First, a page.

Of course, I then had to explain it wasn’t weird at all; this kind of thing happens to me all the time when I’m by myself. Men come out of nowhere and demand responses from me, knowing that most women are socialized to stand there and giggle uncomfortably while they impose on their space and time. I used to do that, even though I hated every second of it. We are taught to fear leaving and taught to fear staying, and of course, when we relate these stories, the maliciousness is so subtle and context-dependent that people who weren’t there feel free to assert that we must be overreacting.

What suddenly occurred to me was the sheer depth of the danger inherent in fact that men take care not to do this in front of men who might conceivably be sympathetic towards a given woman. It causes men, even men who are quite decent and aware of sexism, to wonder why they never see these things women keep saying are so common. Not only does it cause us to lose credibility, but it also allows the men who DO act this way to maintain the mental division between “having fun” and being a person who deserves to be feared and avoided.

this is really important commentary so I’m reblogging for the bolded, because:

1. when we talk about sexism making women feel “crazy” it’s important to understand that there really is a sort of mass gaslighting (for lack of a better term) going on; incidents like this are part of that. First you induce fear in someone, then you humiliate them for their fear response, and best of all, the whole thing is so context-dependent that when they try to explain that this happens all the time and is a problem chances are, especially if they are trying to explain this to a dude, they’ll be told they’re over-reacting. That is some fucking systemic abusive behavior.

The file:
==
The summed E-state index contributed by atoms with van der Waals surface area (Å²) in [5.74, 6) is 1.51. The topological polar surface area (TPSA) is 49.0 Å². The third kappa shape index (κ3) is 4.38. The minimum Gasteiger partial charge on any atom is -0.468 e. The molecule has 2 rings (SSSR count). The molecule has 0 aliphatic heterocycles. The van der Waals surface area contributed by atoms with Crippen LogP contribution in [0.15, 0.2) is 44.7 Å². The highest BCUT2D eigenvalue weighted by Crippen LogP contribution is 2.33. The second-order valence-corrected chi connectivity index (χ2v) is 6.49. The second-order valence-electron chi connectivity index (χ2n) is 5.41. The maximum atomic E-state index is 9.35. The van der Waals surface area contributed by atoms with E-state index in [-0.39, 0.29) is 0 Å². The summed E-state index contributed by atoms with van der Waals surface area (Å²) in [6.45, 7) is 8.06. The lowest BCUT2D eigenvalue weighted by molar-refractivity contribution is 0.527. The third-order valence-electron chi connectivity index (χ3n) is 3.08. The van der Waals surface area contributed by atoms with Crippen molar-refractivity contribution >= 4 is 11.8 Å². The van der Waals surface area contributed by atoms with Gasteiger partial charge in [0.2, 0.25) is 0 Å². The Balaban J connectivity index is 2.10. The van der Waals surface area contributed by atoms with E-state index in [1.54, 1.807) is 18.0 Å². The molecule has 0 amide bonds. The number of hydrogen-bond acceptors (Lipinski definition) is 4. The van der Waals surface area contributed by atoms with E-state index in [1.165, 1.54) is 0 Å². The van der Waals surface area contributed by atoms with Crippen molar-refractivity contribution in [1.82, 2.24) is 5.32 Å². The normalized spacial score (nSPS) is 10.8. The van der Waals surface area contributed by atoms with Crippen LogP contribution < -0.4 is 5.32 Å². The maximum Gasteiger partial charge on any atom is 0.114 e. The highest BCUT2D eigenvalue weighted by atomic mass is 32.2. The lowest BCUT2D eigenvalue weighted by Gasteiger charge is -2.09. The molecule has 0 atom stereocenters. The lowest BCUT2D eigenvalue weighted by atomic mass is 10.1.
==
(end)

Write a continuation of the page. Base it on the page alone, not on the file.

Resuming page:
2. there is a real kind of selective sociopathy at play here. Dudes know on some level that this is not okay, so they hide it from their fellow dudes, but they still get their fucking rocks off over it, they do it for fun. To get enjoyment out of a woman’s terror. And these are ordinary dudes, who just deny deny deny that that is fucked up so much and deliberately avoid situations where they might be told by another dude that it’s fucked up so they can continue to do it. Just. Yeah.

via  astheshadowslovethecastle  (originally  missvoltairine)
2 years ago on 10 July 2012 ~ 12:45am 3,550 notes



This is a response to Ian Browns horrendous article pubished in the Globe and Mail over the weekend titles “Why Men Can’t-and Shouldn’t- Stop Staring at women which you can read here: http://www.theglobeandmail.com/life/relationships/why-men-cant-and-shouldnt-stop-staring-at-women/article2379872/singlepage/#articlecontent She is very eloquent and passionate, I highly recommend you watch!

This article makes me so angry and goes to show how far we still have to go in Canada to achieve equal rights between men and women. 

I was so creeped out reading that article.

— you gross motherfucker, Ian Brown. I kind of wish he’d have asked me my opinion while creating this crap - I would have given him a piece of my mind (a lot of shouting and cursing would have been involved).

2 years ago on 29 March 2012 ~ 3:00pm 8 notes

No, really, I want to know.



Why does it take Rush Limbaugh to call an affluent, white woman a “slut” to realize that he’s an asshole? He’s said plenty of similar, if not worse, things about women of color in the past. Where was the outrage then? Why is everyone up in arms now? 

Look at this list of things that he’s said about women of color, and I dare you to tell me that we live in a post-racial society.

That ‘make me a porn video thing’ was even more revolting - you expect right-wingers to slut-shame, but that…ick…everything he says is vile.

I’m glad this piece of shit is getting more attention for his revolting views, I can’t argue with that, but it should have happened earlier, far earlier. What he has said before should not have been passed over - not that it was always or entirely passed over - I knew he was revolting ever since I knew of his existence, though I wouldn’t often seek out more of his vitriol even to educate myself on just how revolting because RAGE - but this level of public condemnation, however awesome, isn’t something I have seen before. And we should have seen it before.